How can I identify slow running queries and what causes a query to run slowly?
One approach I like to use to identify query performance issues is use the built-in DMV’s available from SQL Server 2005 onwards. One of my favourites to start is sys.dm_exec_query_stats. This DMV looks at plans that are stored in the plan (procedure) cache. The view returns one row for each statement in a plan. When using this dmv I have to remind myself that not everything gets stored in the plan cache for instance:
- Zero cost or trivial plans
- DBCC , Backups and RECOMPILES,
On top of this older plans can get aged out depending on resource requirements, so it will not give a complete picture of your system, but it is a good good place to start given its benefit’s including:
- the data already collected for you by SQL Server
- it is non intrusive and resource light
It is worth taking a quick step back and reviewing how the plan cache fits into to the Anatomy of a Query. When a user executes a query SQL Server asks the command parser to verify that the query is syntactically correct, once this completes successfully it next generates a hash for the query and checks the plan cache to see if an existing plan is available for the query. Command Parser checks the –> plan cache (part of the buffer pool memory). It is area of memory that sys.dm_exec_query_stats queries for its information
sys.dm_exec_query_stats can help identify where plans are over utilising resources such as:
- CPU (worker)
- I/O – Memory (logical)
- I/O – Disk (Physical)
- Recompiles A bottleneck on any of these resources can cause queries to run slowly.
A quick but important distinction, important for SQL Server performance
- Physical I/O = Disk = Expensive (slow)
- Logical I/O = Memory = Faster
sys.dm_exec_query_stats gives the time the plan last started executing and the time the plan was compiled. This can be useful in narrowing the scope of the result set, for example if I only want to look at queries executed today or this week. The dmv also gives the plan handle and sql handle these are tokens that refer to the batch and plan that the query is part of, more on these later.
The chart below distinguishes between the various resources required by a query and the values we can obtain from sys.dm_exec_query_stats.
Totals – are totals since last compile
max / min – values are values achieved ever by the query
When running a query I can order the result set based on any of the resources identified above. If for example I have already identified that CPU is a bottleneck then I can order the result set by either total_worker_time or the average worker time DESCENDING.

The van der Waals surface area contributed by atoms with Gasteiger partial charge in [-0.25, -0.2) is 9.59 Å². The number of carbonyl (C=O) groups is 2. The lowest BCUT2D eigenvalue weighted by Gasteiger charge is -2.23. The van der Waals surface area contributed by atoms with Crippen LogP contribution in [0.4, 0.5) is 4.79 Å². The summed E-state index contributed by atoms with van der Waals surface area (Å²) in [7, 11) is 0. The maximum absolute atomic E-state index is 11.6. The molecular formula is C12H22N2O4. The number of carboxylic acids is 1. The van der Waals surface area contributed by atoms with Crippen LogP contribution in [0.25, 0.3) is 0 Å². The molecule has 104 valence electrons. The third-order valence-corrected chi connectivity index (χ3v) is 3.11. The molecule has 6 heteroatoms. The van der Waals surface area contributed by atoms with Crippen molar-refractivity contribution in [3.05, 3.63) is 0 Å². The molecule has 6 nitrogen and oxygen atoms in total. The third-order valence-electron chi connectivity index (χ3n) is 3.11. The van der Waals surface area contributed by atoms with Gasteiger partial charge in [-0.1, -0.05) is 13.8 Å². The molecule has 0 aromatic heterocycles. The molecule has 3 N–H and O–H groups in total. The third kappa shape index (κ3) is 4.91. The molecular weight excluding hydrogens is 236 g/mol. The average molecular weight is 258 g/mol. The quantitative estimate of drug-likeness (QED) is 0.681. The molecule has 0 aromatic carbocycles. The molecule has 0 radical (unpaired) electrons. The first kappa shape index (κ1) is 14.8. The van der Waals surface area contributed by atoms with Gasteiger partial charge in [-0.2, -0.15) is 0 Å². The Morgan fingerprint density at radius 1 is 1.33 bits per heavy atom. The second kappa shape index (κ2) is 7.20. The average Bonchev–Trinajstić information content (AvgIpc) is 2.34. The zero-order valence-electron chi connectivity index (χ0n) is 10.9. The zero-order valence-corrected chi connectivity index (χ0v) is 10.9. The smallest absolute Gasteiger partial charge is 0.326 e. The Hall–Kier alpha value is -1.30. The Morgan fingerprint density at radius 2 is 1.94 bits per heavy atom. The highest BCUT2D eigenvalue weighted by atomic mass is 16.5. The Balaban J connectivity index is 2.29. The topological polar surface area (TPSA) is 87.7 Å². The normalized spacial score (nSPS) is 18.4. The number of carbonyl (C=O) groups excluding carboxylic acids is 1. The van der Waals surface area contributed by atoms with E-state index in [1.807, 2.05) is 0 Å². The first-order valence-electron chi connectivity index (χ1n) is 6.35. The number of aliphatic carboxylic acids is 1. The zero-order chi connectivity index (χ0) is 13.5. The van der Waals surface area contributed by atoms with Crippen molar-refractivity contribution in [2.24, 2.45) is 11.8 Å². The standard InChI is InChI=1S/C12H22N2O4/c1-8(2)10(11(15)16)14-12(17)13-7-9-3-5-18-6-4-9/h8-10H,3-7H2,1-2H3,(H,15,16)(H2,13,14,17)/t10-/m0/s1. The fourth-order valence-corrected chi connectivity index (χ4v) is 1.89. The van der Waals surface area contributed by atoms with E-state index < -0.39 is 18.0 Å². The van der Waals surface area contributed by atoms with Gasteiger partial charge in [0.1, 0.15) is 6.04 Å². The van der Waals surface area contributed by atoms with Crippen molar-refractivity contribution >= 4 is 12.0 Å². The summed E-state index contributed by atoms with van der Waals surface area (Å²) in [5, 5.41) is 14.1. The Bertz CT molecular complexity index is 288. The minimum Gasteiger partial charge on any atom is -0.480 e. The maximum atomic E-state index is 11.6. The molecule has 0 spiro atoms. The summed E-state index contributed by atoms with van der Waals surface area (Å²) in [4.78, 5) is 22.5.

Taking all this on board I usually end up with a query that look like:
,creation_time –time plan was last compiled
,last_execution_time — time the plan last started executing
,plan_generation_num – The number of times the plan was recompiled
,execution_count – number of times plan was executed since last recompile
,total_worker_time/ execution_count as avg_CPU_time
,total_logical_reads / execution_count as avg_Logical_read
,total_physical_reads / execution_count as avg_Physical_read
,total_logical_writes / execution_count as avg_logical_writes
order by avg_CPU_time DESC
The result set will tell me; for an averaged execution which queries are using the most CPU time.
- Has a query started to run slower and how can we tell ?
- We already looked at the total_elapsed_time / execution_count = Average Elapsed time
- Difference between the last_elapsed_time and the total_elapsed_time gives us an idea if it is running more slowly. Also we can look at the max_elapsed_time and the min_elapsed_time
- Difference between Average worker Time and last_worker_time = increase in query cpu time for last time run
- Is the difference across multiple queries or just one?
To make it more meaningful and to allow me to start troubleshooting performance issues what I need to see is the text of the query and the plan the query is using. To get these I use the sql_handle and plan_handle tokens I talked about earlier to call a couple of more DMV’s. Firstly sys.dm_exec_sql_text, this dmv is a function and takes the sql_handle as a parameter, it needs to be combined with the statement_start_offset and the statement_end_offset to retrieve the query text. Books Online has an example of how to achieve this.
(SELECT SUBSTRING(st.text, statement_start_offset/2 + 1,
(CASE WHEN statement_end_offset = -1
THEN LEN(CONVERT(nvarchar(max), st.text)) * 2
END – statement_start_offset) / 2
FROM sys.dm_exec_sql_text([sql_handle]) AS st) AS query_text
TO look at the query plan,I use the sys.dm_exec_query_plan dmv this takes the plan_handle as a parameter and returns the queries execution plan. Exercise caution when executing this dmv as can be resource intensive.
select * from sys.dm_exec_query_plan([plan_handle])
BOL search for : sys.dm_exec_query_stats